A show becoming of Jane Austen

16:00, Feb 21 2013
Penny Ashton
BECOMING JANE: Comedienne Penny Ashton discovered she has a family connection to Jane Austen a week before she is due to take to the stage with her take on some much-loved Austen classics.

Two centuries since it was first published and after five years of working alongside corsets and bonnets, comedienne Penny Ashton has found herself with more of a connection to Jane Austen's Pride and Prejudice than just a love of "poncing about with a British accent".

The Sandringham-based actress discovered her fifth great-uncle was Thomas Langlois Lefroy - the man widely believed to be the writer's lover and inspiration for Pride and Prejudice's dashing Mr Darcy.

Mr Lefroy met Ms Austen while visiting his uncle and aunt in Hampshire. They were said to have been very much taken with each other but were separated after Mr Lefroy's parents whisked the young law student away.

The pair would never meet again and Ms Austen died unmarried in 1817, four years after Pride and Prejudice was published.

Ms Ashton was alerted to the connection last week after her uncle stumbled across the name while compiling the family tree.

"It's just amazing to think I could be related to Mr Darcy after doing Jane Austen for five years," she says.


The 200th anniversary of the romantic classic was celebrated at the end of last month.

Fresh from the success of the sellout show Austen Found: The Undiscovered Musicals of Jane Austen, Ms Ashton has decided to do what no Regency woman should and go out alone and completely unchaperoned.

She will be taking to the TAPAC stage in her latest musical theatre offering Promise and Promiscuity, written by herself and Ms Austen, of course. Classic lines from Pride and Prejudice and Sense and Sensibility run alongside the comedienne's own sharp wit in the one-woman show which follows Miss Elspeth Slowtree as she battles the challenges facing women of the period.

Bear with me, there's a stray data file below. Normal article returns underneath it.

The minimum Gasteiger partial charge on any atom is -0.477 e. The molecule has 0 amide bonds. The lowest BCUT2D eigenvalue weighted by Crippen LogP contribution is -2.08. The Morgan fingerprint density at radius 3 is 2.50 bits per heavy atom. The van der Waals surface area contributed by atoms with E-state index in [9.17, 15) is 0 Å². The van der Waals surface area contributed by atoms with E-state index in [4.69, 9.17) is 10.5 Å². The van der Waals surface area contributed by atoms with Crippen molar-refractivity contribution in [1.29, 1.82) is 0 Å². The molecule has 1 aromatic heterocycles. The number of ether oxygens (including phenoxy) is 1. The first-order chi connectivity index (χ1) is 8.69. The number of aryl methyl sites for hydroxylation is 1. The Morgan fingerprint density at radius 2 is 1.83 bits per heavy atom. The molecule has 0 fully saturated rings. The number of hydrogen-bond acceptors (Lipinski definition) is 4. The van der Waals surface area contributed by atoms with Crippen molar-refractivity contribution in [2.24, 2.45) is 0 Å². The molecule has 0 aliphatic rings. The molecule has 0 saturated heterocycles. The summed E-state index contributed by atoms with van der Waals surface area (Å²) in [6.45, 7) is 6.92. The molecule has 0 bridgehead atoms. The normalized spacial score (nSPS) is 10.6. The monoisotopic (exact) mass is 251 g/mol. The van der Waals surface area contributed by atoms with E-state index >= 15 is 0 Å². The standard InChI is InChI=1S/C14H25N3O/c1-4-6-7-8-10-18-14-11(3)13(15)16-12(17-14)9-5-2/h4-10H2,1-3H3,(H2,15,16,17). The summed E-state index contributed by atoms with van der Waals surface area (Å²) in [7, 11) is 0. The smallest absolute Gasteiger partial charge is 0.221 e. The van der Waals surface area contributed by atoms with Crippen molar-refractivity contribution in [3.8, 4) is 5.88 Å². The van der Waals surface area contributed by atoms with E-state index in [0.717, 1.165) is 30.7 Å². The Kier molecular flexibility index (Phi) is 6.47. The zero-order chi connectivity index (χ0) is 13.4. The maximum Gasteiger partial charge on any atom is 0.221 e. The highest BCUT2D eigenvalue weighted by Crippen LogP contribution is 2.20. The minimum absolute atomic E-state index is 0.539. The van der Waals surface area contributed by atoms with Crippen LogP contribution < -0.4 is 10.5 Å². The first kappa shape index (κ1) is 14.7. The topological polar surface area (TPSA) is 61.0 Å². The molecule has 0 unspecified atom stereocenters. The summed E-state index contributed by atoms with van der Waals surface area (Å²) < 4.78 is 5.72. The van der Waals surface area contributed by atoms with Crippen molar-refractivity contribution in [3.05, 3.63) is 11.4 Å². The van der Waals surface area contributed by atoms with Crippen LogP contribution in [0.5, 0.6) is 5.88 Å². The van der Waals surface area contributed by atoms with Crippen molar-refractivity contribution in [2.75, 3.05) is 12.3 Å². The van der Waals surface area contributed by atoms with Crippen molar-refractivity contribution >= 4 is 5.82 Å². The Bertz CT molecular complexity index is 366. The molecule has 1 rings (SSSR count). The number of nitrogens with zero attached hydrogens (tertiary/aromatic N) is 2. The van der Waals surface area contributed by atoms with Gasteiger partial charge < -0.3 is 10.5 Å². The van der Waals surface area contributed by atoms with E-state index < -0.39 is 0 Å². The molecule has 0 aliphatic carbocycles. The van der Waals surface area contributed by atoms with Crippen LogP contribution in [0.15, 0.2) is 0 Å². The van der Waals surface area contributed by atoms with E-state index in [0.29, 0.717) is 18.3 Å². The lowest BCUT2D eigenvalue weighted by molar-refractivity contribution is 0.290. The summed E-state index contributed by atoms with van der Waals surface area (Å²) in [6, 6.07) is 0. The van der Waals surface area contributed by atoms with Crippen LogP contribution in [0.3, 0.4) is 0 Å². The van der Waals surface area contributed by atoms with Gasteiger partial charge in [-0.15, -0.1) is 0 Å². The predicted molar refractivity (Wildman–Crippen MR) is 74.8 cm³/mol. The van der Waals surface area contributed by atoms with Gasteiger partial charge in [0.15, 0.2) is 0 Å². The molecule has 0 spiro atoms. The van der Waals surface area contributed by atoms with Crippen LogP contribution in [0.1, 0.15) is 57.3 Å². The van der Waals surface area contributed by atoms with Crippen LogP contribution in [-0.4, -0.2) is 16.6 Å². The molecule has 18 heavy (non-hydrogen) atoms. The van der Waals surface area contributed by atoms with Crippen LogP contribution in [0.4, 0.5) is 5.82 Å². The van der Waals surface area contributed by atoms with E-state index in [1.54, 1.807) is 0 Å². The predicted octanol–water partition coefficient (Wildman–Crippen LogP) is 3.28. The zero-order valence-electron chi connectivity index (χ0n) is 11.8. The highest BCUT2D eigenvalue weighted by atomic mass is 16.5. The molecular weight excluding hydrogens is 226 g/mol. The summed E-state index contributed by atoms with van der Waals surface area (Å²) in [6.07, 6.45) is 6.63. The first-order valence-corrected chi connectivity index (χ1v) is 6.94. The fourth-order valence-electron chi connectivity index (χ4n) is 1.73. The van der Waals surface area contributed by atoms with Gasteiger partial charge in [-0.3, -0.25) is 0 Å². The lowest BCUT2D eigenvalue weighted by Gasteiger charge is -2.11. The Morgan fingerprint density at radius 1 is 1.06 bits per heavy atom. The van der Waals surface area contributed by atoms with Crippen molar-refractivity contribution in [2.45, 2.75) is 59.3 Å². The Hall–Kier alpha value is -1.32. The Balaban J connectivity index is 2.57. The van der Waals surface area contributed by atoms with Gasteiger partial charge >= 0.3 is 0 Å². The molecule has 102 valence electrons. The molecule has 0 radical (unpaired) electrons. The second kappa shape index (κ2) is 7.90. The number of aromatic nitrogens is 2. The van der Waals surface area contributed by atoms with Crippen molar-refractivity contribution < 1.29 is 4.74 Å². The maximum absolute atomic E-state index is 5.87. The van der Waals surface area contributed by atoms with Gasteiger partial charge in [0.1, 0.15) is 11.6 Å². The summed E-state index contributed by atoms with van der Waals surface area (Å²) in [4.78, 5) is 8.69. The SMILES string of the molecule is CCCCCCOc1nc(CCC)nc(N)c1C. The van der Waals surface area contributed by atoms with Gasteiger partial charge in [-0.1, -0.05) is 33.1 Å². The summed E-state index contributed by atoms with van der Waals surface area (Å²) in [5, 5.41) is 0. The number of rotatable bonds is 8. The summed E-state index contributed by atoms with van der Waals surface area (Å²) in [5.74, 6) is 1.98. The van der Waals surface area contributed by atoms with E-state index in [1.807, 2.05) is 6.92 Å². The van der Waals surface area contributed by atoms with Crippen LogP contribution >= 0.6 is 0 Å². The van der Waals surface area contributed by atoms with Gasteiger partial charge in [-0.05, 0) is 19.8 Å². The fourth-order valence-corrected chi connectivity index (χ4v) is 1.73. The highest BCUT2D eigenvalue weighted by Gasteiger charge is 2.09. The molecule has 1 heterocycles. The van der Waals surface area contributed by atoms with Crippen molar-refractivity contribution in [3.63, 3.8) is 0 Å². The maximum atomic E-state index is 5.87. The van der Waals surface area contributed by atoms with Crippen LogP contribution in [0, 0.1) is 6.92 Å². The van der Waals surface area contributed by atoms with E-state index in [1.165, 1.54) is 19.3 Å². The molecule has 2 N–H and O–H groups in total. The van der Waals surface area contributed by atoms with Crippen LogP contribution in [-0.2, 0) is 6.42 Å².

Collaborating with one of English literature's best-loved authors has its drawbacks, Ms Ashton says.

"I was performing it for my boyfriend and he went ‘oh that's a good line' and I had to go ‘yeah that's Jane Austen's line'.

"I like to think I've got good ones too but she's very good at dialogue."

The musical is a playful take on the classic novels and somewhat of a departure from Ms Ashton's previous work.

"It's really clean for me. People have been astonished when they've asked if there's lots of swearing and I've said there's none. Jane Austen doesn't swear. I'd be a useless Regency lady."

Ms Ashton has immersed herself in the Regency world over the past five years to make sure not to disappoint the many ardent fans of the 18th century author.

"I do take the piss but in a very affectionate way - I would never want to alienate her fans. People really love Jane Austen and are hungry to be in that world some more."

Promise and Promiscuity plays from February 27 to March 3 at TAPAC, Motions Rd, Western Springs.

Go to tapac.org.nz or phone 845 0295 for tickets.

Central Leader